Category: Religion – Religion and Peace Studies


Transcending Time and Space: The Social Practice of Weixin Shengjiao in Facing Global Ethical Responsibility

The purpose of this study is to investigate the attitudes of Weixin Shengjiao in Taiwan toward the issue of global ethical responsibility for social suffering, how Weixin Shengjiao learns the root causes of the current social suffering issues, and how Weixin Shengjiao undertakes the social practice of global ethical responsibility. The findings of the study


Who Will Heal the Wounded Soul of Modernity? Is It Spirituality or the Spiritual Modernity?

The ancient sages of the world had been the real practisers to obtaining the optimal quantum of spirituality for rhythmic life. Soul loves fertile spiritual fields to be cultivated. She needs a pure pool of water, a puff of air, and a serene and blessed environment to awaken the cosmic energies and spiritual forces. Unfortunately,


Promoting Interreligious Dialogue and Ecumenism: An Analysis of John Paul II’s ‘Ut Unum Sint’ and Its Relevance to Peace Education

There are moments in history that religion has been a cause for division, debates, and misunderstandings. This sad reality defeats the purpose of the goal of religion to promote faith, hope, and love. Instead of uniting people, the diverse understanding of other faithful posits the opposite. With this, this paper explicates the importance of promoting


The ZEA and the ZED: Examining Zones of Ethical Agreement and Disagreement between Premillennial Dispensationalism and a Realism Approach to International Relations

The eschatological belief of Premillennial Dispensationalism has been a cornerstone of the fundamentalist evangelical belief system in the United States. As will be discussed in this presentation, the ideological claims in Premillennial Dispensationalism have a history of permeating foreign policy despite the fact that International Relations is typically characterized by a more secular paradigm. Premillennial


The Relationship of Religious Orientation with Happiness and Resilience and the Mediational Role of Locus of Control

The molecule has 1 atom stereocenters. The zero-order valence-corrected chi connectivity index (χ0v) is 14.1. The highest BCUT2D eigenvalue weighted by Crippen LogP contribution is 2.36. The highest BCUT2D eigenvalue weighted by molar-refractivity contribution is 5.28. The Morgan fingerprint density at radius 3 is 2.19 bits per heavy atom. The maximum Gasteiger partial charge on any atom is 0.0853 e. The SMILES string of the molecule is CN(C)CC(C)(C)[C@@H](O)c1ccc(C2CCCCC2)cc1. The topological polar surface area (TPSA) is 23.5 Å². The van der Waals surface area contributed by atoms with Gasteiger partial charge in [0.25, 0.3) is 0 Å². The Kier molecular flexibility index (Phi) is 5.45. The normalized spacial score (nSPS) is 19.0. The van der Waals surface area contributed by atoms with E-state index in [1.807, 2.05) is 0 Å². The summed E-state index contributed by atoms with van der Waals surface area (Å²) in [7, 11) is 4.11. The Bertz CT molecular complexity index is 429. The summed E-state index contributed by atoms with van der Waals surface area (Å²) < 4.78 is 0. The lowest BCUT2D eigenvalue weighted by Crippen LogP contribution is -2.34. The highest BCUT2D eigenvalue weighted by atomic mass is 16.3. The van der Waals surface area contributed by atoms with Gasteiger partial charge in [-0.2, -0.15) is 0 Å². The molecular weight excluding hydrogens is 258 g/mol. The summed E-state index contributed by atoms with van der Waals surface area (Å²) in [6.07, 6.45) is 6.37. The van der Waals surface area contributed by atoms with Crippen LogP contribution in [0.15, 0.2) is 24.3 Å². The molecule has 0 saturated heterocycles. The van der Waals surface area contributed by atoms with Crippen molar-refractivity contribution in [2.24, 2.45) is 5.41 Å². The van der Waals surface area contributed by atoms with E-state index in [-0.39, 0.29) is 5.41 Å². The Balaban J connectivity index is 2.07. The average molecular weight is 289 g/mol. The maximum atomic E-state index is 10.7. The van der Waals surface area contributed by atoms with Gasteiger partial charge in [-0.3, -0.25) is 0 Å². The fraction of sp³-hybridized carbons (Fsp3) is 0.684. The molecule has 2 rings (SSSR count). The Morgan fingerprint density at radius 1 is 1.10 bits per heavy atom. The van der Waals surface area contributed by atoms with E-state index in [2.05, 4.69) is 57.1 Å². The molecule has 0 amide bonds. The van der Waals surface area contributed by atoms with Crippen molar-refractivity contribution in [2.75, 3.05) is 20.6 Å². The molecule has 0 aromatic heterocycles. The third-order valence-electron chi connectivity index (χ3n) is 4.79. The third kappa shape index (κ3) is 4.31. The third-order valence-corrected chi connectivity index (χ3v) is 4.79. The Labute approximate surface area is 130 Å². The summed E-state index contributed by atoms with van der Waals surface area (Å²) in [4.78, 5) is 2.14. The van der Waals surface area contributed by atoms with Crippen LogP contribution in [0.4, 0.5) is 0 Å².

The goal of the study was to study the relationships between intrinsic and extrinsic religious orientations, and happiness and resilience and to test the meditational role of locus of control. Based on the review of literature, it was hypothesized that intrinsic religious orientation will have a positive correlation with both the dependent variables: happiness and


Are the Devotions of the Passion of Jesus in Macau Still a “Dangerous Memory”?

Among the multiple images used to promote Macau as a touristic destination, we can find some related with the Christian traditions, in particular with the Catholic devotions to the Passion of Christ and the cult of the Virgin Mary. Discussing the concept of “dangerous memory” as proposed by Johann Baptist Metz and analyzing the rituals


The Power of Nonviolence in Procuring Lasting Sociopolitical and Economic Change: A Christian Ethical Perspective

The world-wide phenomenon of violence today has become a dominating issue of profound concern among ethicists and social science scholars. Violence often finds breeding grounds where there is injustice and inequality. The issues of the place of violent actions in unjust systems and whether or not we should embark upon violent actions to bring about


The Millennial Inventory: A New Instrument to Identify Pre- Versus Post- Millennialist Orientation

Millennialism is an influential topic in peace studies and religious literature, and is generally divided into the following two subcategories: premillennialism and postmillennialism (Galtung, 1965, 1985; Kay, 1999; Mason, 2004). Premillennialists subscribe to the belief that Christ will initiate the beginning of the millennial age (Galtung, 1964). Postmillennialists believe that Christ will come after the